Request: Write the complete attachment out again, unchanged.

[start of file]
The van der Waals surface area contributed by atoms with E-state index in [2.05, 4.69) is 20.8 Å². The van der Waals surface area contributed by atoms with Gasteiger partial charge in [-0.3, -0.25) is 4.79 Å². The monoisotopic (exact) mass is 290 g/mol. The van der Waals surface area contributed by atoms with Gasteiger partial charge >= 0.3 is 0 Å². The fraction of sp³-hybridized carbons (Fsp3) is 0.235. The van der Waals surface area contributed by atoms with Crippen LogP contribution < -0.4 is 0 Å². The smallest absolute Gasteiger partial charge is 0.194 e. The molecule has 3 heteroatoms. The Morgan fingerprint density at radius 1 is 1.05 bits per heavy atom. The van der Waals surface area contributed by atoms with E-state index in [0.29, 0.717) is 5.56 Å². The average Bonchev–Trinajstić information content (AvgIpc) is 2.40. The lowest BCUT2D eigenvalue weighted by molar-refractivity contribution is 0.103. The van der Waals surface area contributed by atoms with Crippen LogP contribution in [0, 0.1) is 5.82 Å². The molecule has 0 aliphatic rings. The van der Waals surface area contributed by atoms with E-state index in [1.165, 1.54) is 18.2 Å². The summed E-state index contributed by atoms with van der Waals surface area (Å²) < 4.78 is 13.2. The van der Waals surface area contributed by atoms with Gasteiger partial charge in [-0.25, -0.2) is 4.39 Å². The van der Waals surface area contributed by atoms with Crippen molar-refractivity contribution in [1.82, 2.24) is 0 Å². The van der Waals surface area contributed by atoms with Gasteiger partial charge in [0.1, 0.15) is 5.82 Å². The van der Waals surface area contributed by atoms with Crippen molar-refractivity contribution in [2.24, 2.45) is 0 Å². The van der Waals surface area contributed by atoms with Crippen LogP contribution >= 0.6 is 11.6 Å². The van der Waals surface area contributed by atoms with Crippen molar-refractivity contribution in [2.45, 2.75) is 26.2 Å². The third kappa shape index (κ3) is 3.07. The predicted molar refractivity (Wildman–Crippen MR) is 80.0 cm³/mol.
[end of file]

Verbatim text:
The van der Waals surface area contributed by atoms with E-state index in [2.05, 4.69) is 20.8 Å². The van der Waals surface area contributed by atoms with Gasteiger partial charge in [-0.3, -0.25) is 4.79 Å². The monoisotopic (exact) mass is 290 g/mol. The van der Waals surface area contributed by atoms with Gasteiger partial charge >= 0.3 is 0 Å². The fraction of sp³-hybridized carbons (Fsp3) is 0.235. The van der Waals surface area contributed by atoms with Crippen LogP contribution < -0.4 is 0 Å². The smallest absolute Gasteiger partial charge is 0.194 e. The molecule has 3 heteroatoms. The Morgan fingerprint density at radius 1 is 1.05 bits per heavy atom. The van der Waals surface area contributed by atoms with E-state index in [0.29, 0.717) is 5.56 Å². The average Bonchev–Trinajstić information content (AvgIpc) is 2.40. The lowest BCUT2D eigenvalue weighted by molar-refractivity contribution is 0.103. The van der Waals surface area contributed by atoms with Crippen LogP contribution in [0, 0.1) is 5.82 Å². The molecule has 0 aliphatic rings. The van der Waals surface area contributed by atoms with E-state index in [1.165, 1.54) is 18.2 Å². The summed E-state index contributed by atoms with van der Waals surface area (Å²) < 4.78 is 13.2. The van der Waals surface area contributed by atoms with Gasteiger partial charge in [-0.25, -0.2) is 4.39 Å². The van der Waals surface area contributed by atoms with Crippen molar-refractivity contribution in [1.82, 2.24) is 0 Å². The van der Waals surface area contributed by atoms with Gasteiger partial charge in [0.1, 0.15) is 5.82 Å². The van der Waals surface area contributed by atoms with Crippen molar-refractivity contribution in [2.24, 2.45) is 0 Å². The van der Waals surface area contributed by atoms with Crippen LogP contribution >= 0.6 is 11.6 Å². The van der Waals surface area contributed by atoms with Crippen molar-refractivity contribution in [2.45, 2.75) is 26.2 Å². The third kappa shape index (κ3) is 3.07. The predicted molar refractivity (Wildman–Crippen MR) is 80.0 cm³/mol.